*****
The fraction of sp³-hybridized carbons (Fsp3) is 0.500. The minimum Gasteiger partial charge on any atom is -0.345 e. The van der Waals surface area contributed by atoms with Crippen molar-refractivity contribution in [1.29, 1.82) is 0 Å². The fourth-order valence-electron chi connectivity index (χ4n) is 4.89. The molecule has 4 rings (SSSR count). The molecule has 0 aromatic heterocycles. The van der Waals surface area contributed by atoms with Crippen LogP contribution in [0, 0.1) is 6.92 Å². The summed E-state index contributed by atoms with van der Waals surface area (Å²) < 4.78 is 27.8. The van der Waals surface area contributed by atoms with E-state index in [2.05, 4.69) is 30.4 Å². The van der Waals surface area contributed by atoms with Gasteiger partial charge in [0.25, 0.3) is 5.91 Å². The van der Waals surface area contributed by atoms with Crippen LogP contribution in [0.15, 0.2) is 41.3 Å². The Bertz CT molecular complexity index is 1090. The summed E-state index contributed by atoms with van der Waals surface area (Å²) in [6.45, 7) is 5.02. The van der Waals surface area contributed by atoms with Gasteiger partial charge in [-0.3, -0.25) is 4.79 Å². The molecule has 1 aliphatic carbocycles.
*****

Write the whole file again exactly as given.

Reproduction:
The fraction of sp³-hybridized carbons (Fsp3) is 0.500. The minimum Gasteiger partial charge on any atom is -0.345 e. The van der Waals surface area contributed by atoms with Crippen molar-refractivity contribution in [1.29, 1.82) is 0 Å². The fourth-order valence-electron chi connectivity index (χ4n) is 4.89. The molecule has 4 rings (SSSR count). The molecule has 0 aromatic heterocycles. The van der Waals surface area contributed by atoms with Crippen LogP contribution in [0, 0.1) is 6.92 Å². The summed E-state index contributed by atoms with van der Waals surface area (Å²) < 4.78 is 27.8. The van der Waals surface area contributed by atoms with E-state index in [2.05, 4.69) is 30.4 Å². The van der Waals surface area contributed by atoms with Gasteiger partial charge in [0.25, 0.3) is 5.91 Å². The van der Waals surface area contributed by atoms with Crippen LogP contribution in [0.15, 0.2) is 41.3 Å². The Bertz CT molecular complexity index is 1090. The summed E-state index contributed by atoms with van der Waals surface area (Å²) in [6.45, 7) is 5.02. The van der Waals surface area contributed by atoms with Gasteiger partial charge in [-0.3, -0.25) is 4.79 Å². The molecule has 1 aliphatic carbocycles.